The U.S. continues to weigh renewing sanctions on Myanmar as international frustration over the country’s treatment of its ethnic Rohingya minority rises, according to a senior State Department official.
With Secretary of State Rex Tillerson arriving in Myanmar on Wednesday, the U.S. will look to engage the country’s military leaders and Nobel Peace Prize winner Aung San Suu Kyi in addressing the violence against the Rohingya, according to the official, who asked not to be identified previewing Tillerson’s visit. It’s the final stop for Tillerson in a nearly two-week visit to the region, most of it alongside President Donald Trump.
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The conversations in Myanmar could include consequences if the country’s leaders can’t formulate a “credible response” to the crisis that satisfies the international community, the official said when asked if renewed sanctions were still under consideration. Patrick Murphy, the deputy assistant secretary of state for Southeast Asia, first raised the possibility of renewed sanctions last month, saying that “there’s no question in our minds that atrocities have been committed.”
Suu Kyi has seen her reputation tarnished as the violence continues. She has described the military operations in Rakhine state as a counterterrorism operation and said she condemns any unlawful violence. But she has also come under fire for not speaking out more more forcefully against the violence and for questioning reports that government security forces and Buddhist vigilantes indiscriminately attacked Rohingya and burned their villages.
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Read a QuickTake Q&A on Myanmar’s Rohingya refugee crisis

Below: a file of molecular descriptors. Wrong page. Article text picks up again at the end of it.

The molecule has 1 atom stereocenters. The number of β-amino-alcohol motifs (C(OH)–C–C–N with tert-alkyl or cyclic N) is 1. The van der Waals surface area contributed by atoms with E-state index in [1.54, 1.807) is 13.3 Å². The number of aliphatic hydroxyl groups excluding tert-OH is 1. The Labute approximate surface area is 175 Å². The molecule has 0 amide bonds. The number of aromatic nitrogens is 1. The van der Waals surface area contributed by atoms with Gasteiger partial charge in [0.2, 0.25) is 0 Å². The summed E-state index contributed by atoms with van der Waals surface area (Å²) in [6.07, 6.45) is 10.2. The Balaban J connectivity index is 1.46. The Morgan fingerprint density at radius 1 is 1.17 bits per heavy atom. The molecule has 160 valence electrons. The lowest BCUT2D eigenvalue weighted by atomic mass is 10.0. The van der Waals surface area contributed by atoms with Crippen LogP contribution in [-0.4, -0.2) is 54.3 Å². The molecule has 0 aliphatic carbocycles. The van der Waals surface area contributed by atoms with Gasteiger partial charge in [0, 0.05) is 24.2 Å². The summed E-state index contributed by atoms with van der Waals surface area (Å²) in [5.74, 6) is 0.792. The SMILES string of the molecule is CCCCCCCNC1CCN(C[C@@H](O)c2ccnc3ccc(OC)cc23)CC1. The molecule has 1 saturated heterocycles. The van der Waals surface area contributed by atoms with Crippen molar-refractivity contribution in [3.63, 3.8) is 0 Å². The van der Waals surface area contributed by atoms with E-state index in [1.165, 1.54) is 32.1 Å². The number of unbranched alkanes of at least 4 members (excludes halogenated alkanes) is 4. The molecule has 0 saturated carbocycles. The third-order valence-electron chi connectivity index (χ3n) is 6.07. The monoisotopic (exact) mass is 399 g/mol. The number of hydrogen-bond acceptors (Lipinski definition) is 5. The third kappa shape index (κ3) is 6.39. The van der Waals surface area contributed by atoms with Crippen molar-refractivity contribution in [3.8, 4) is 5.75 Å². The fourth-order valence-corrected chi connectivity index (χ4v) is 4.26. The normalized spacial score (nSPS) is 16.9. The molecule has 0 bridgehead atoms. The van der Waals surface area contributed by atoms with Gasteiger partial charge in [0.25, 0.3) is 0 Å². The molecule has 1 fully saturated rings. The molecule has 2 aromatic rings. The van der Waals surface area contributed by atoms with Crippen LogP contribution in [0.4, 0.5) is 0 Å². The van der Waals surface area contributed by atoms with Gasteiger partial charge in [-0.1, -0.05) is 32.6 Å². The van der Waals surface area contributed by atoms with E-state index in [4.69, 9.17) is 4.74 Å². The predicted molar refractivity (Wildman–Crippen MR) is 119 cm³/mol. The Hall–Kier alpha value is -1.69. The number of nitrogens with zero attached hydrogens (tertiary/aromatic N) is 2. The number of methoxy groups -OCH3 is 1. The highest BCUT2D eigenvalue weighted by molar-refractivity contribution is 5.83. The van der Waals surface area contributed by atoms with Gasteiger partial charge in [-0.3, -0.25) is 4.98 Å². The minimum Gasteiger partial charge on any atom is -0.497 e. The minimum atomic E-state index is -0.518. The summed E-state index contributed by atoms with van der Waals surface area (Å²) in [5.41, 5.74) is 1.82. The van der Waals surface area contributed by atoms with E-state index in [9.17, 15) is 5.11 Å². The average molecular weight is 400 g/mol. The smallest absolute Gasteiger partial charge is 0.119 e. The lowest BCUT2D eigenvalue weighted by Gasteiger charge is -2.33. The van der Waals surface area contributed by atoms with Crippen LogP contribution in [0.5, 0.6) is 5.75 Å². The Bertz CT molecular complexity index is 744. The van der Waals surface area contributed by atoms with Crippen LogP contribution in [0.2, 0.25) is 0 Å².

The official said Suu Kyi has been “very forthcoming” about wanting to solve the problem and wields a lot of influence. However, she “needs to have help in doing that as well,” the official said, in an apparent reference to the military leaders who still dominate the country’s politics.
Right now the US. focus is stopping the violence, making sure the military protects everyone equally and conducts a credible investigation that holds those who perpetrated abuses responsible, the U.S. official said.
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Tillerson met with Suu Kyi on Tuesday on the sidelines of a gathering of leaders from the Association of Southeast Asian Nations in Manila. During the meeting, she remained silent when a reporter asked if she considered the Rohingya to be citizens of Myanmar. A panel chaired by former United Nations Secretary-General Kofi Annan has urged Myanmar to consider rules to allow the Rohingya to obtain citizenship.
The U.S. first imposed economic sanctions on Myanmar in 1990 in an attempt to weaken the then-military regime and its business affiliates. As the generals loosened their grip in recent years, the U.S. did likewise, and former President Barack Obama announced last year the lifting of sanctions.
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